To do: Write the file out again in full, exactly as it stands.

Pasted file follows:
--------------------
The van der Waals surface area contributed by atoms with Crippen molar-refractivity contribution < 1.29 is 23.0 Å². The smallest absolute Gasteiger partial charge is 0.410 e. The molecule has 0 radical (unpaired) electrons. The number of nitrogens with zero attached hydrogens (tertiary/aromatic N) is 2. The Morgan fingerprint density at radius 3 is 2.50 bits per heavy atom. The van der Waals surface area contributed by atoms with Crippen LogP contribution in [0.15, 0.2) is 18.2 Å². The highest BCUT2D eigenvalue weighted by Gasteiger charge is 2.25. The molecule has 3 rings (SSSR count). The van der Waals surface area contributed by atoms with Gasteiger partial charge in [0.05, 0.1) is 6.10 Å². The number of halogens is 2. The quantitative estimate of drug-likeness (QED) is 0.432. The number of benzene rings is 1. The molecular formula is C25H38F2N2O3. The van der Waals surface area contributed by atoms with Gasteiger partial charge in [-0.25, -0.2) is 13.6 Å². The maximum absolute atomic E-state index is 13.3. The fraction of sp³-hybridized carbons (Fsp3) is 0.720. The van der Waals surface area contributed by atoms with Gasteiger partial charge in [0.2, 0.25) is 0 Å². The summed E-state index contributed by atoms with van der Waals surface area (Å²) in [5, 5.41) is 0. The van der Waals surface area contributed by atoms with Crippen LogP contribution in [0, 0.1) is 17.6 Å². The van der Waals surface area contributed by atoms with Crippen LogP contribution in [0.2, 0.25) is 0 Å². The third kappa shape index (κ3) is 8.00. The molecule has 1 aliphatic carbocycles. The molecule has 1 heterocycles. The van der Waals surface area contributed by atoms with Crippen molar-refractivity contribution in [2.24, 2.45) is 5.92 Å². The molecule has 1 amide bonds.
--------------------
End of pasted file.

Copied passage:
The van der Waals surface area contributed by atoms with Crippen molar-refractivity contribution < 1.29 is 23.0 Å². The smallest absolute Gasteiger partial charge is 0.410 e. The molecule has 0 radical (unpaired) electrons. The number of nitrogens with zero attached hydrogens (tertiary/aromatic N) is 2. The Morgan fingerprint density at radius 3 is 2.50 bits per heavy atom. The van der Waals surface area contributed by atoms with Crippen LogP contribution in [0.15, 0.2) is 18.2 Å². The highest BCUT2D eigenvalue weighted by Gasteiger charge is 2.25. The molecule has 3 rings (SSSR count). The van der Waals surface area contributed by atoms with Gasteiger partial charge in [0.05, 0.1) is 6.10 Å². The number of halogens is 2. The quantitative estimate of drug-likeness (QED) is 0.432. The number of benzene rings is 1. The molecular formula is C25H38F2N2O3. The van der Waals surface area contributed by atoms with Gasteiger partial charge in [-0.25, -0.2) is 13.6 Å². The maximum absolute atomic E-state index is 13.3. The fraction of sp³-hybridized carbons (Fsp3) is 0.720. The van der Waals surface area contributed by atoms with Gasteiger partial charge in [0.2, 0.25) is 0 Å². The summed E-state index contributed by atoms with van der Waals surface area (Å²) in [5, 5.41) is 0. The van der Waals surface area contributed by atoms with Crippen LogP contribution in [0, 0.1) is 17.6 Å². The van der Waals surface area contributed by atoms with Crippen LogP contribution in [0.2, 0.25) is 0 Å². The third kappa shape index (κ3) is 8.00. The molecule has 1 aliphatic carbocycles. The molecule has 1 heterocycles. The van der Waals surface area contributed by atoms with Crippen molar-refractivity contribution in [2.24, 2.45) is 5.92 Å². The molecule has 1 amide bonds.